Analytical and Bioanalytical Chemistry

, Volume 408, Issue 16, pp 4297–4309 | Cite as

Screening new psychoactive substances in urban wastewater using high resolution mass spectrometry

  • Iria González-Mariño
  • Emma Gracia-Lor
  • Renzo Bagnati
  • Claudia P. B. Martins
  • Ettore Zuccato
  • Sara Castiglioni
Research Paper


Analysis of drug residues in urban wastewater could complement epidemiological studies in detecting the use of new psychoactive substances (NPS), a continuously changing group of drugs hard to monitor by classical methods. We initially selected 52 NPS potentially used in Italy based on seizure data and consumption alerts provided by the Antidrug Police Department and the National Early Warning System. Using a linear ion trap-Orbitrap high resolution mass spectrometer, we designed a suspect screening and a target method approach and compared them for the analysis of 24 h wastewater samples collected at the treatment plant influents of four Italian cities. This highlighted the main limitations of these two approaches, so we could propose requirements for future research. A library of MS/MS spectra of 16 synthetic cathinones and 19 synthetic cannabinoids, for which analytical standards were acquired, was built at different collision energies and is available on request. The stability of synthetic cannabinoids was studied in analytical standards and wastewater, identifying the best analytical conditions for future studies. To the best of our knowledge, these are the first stability data on NPS. Few suspects were identified in Italian wastewater samples, in accordance with recent epidemiological data reporting a very low prevalence of use of NPS in Italy. This study outlines an analytical approach for NPS identification and measurement in urban wastewater and for estimating their use in the population.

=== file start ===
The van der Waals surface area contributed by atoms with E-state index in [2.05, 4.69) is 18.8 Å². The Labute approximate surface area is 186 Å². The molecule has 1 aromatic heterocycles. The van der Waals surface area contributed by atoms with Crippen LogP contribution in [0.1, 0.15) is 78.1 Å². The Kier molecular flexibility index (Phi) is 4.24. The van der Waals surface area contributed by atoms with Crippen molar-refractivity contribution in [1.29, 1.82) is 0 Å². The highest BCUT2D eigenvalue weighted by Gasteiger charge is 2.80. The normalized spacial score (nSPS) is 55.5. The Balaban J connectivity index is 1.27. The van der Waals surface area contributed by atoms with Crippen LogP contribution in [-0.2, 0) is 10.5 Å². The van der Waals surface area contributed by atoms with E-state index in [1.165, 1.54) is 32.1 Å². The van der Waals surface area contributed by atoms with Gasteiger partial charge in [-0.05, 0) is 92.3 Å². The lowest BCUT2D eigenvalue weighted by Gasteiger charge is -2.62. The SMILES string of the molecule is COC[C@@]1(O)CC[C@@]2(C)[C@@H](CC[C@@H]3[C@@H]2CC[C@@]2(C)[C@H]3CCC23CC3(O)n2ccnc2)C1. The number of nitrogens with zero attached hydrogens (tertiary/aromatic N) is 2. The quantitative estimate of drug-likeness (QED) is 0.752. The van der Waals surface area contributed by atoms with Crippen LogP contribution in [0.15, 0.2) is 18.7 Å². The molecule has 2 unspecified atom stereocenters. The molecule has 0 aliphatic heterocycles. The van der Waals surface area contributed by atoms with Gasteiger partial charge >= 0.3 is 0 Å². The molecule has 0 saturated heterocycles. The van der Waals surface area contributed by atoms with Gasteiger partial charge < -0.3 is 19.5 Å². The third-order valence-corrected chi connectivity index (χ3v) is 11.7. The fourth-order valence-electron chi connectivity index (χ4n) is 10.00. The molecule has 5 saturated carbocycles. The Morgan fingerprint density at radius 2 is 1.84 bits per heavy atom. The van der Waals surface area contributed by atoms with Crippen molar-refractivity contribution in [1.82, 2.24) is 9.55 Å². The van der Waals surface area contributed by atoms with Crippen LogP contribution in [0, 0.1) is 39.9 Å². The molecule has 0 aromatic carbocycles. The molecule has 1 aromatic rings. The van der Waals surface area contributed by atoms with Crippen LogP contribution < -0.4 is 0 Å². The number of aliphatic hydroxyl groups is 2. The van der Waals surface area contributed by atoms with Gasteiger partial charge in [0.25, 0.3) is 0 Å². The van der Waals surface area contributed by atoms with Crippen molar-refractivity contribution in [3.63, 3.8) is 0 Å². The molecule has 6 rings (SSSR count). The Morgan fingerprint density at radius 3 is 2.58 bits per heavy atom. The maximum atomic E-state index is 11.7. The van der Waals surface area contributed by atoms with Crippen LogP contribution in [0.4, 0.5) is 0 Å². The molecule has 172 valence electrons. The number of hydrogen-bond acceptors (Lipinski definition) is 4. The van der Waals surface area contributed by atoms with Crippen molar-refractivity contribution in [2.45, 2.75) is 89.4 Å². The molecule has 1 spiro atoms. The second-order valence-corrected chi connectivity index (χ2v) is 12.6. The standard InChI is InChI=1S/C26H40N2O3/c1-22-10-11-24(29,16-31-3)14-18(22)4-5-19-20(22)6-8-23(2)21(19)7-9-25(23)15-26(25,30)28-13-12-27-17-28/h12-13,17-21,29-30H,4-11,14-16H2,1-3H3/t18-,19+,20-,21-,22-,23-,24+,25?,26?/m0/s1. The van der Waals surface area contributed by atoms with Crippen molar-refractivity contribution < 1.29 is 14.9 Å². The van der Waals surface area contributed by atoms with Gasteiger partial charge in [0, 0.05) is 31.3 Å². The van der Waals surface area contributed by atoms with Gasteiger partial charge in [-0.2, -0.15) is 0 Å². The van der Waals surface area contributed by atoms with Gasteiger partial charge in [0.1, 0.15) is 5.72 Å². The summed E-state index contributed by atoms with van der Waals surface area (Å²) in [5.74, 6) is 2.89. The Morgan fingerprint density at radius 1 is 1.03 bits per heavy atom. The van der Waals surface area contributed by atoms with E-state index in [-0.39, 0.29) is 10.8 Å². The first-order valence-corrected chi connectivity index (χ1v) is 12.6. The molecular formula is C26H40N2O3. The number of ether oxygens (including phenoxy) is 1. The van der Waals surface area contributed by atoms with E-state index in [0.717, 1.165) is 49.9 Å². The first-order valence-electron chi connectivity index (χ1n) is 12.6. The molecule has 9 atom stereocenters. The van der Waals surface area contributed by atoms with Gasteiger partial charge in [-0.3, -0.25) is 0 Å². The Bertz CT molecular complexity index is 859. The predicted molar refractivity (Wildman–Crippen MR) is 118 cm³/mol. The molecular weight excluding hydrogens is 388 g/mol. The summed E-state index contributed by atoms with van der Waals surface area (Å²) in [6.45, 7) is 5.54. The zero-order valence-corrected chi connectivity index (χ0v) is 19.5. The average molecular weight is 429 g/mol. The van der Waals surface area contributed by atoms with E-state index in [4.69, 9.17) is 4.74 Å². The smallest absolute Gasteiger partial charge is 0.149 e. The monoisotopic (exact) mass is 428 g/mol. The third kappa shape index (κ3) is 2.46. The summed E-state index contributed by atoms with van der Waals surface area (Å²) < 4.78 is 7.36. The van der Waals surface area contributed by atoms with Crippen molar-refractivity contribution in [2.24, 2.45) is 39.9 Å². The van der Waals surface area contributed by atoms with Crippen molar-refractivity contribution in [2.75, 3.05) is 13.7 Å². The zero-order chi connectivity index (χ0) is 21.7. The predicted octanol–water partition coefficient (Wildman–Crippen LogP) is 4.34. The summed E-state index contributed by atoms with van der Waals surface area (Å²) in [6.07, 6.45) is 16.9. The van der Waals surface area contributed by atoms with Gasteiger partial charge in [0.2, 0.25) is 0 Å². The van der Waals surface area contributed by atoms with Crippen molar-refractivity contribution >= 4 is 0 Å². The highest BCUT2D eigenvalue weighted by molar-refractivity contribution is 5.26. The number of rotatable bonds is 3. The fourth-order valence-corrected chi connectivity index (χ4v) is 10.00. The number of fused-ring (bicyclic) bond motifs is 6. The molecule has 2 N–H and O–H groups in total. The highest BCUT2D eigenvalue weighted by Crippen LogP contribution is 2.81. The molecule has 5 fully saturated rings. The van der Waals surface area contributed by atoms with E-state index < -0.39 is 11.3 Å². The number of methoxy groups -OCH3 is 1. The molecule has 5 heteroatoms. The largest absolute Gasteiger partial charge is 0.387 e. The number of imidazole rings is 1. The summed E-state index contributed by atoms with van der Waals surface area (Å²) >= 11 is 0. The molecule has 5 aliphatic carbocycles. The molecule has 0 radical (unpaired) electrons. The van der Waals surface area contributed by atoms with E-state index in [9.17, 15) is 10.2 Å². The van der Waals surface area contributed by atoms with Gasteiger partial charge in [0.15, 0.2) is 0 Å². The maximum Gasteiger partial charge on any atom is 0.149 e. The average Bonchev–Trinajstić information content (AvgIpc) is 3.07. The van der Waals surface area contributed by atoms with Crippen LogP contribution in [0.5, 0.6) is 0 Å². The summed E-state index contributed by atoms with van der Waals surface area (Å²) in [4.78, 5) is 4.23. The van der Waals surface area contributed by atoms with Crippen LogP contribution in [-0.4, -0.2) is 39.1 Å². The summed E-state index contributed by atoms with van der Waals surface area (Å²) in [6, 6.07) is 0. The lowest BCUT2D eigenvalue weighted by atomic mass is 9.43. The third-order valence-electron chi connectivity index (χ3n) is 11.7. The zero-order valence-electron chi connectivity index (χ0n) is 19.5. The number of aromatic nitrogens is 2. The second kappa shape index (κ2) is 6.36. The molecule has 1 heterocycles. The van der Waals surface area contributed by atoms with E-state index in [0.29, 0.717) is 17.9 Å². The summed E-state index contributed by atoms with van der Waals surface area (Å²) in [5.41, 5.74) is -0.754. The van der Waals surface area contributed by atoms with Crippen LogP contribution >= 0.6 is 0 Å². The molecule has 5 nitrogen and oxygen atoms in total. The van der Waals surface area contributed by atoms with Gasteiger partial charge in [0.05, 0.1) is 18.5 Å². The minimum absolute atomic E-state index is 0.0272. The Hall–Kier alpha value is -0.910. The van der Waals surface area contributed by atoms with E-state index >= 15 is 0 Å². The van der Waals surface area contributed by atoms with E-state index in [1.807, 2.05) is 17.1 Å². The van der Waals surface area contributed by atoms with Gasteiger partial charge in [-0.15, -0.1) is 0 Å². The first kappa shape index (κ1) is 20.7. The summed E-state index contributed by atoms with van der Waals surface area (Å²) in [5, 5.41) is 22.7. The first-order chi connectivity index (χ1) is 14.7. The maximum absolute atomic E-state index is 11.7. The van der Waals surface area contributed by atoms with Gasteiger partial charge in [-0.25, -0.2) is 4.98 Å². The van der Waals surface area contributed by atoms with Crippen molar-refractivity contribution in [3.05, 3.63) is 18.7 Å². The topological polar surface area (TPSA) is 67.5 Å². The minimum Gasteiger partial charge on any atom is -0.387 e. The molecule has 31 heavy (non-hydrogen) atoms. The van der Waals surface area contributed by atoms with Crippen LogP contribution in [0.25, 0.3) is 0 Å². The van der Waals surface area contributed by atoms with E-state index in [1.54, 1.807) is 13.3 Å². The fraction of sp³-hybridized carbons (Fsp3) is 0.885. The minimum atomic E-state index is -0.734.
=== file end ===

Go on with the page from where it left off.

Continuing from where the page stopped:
Liquid chromatography High resolution mass spectrometry New psychoactive substances Urban wastewater 



This study was supported by Dipartimento Politiche Antidroga (Presidenza del Consiglio dei Ministri, Rome, Project Aqua Drugs) and by Regione Lombardia (Progetto Innovativo IX/000407-2010).

The authors are very grateful to Thermo Scientific for providing the software TraceFinder™ and to Frans Schoutsen for technical support

IGM extends her gratitude to the Galician Council of Culture, Education and Universities for her postdoctoral contract (Plan Galego de Investigación, Innovación e Crecemento 2011–2015).

EGL acknowledges the European Union’s Seventh Framework Programme for research, technological development, and demonstration under Grant Agreement No. [Marie Curie-FP7-PEOPLE Grant no. 317205] for her Experienced Researcher (ER) contract.

Compliance with ethical standards

Conflict of interest

The authors declare that they have no competing interests.

Supplementary material

216_2016_9521_MOESM1_ESM.pdf (1.7 mb)
ESM 1 (PDF 1.65 mb)


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Copyright information

© Springer-Verlag Berlin Heidelberg 2016

Authors and Affiliations

  • Iria González-Mariño
    • 1
    • 2
  • Emma Gracia-Lor
    • 1
  • Renzo Bagnati
    • 1
  • Claudia P. B. Martins
    • 3
  • Ettore Zuccato
    • 1
  • Sara Castiglioni
    • 1
  1. 1.Department of Environmental Health SciencesIRCCS—Istituto di Ricerche Farmacologiche “Mario Negri”MilanItaly
  2. 2.Department of Analytical Chemistry, Nutrition and Food Sciences, IIAA—Institute for Food Analysis and ResearchUniversity of Santiago de CompostelaSantiago de CompostelaSpain
  3. 3.Thermo Fisher ScientificSan JoseUSA

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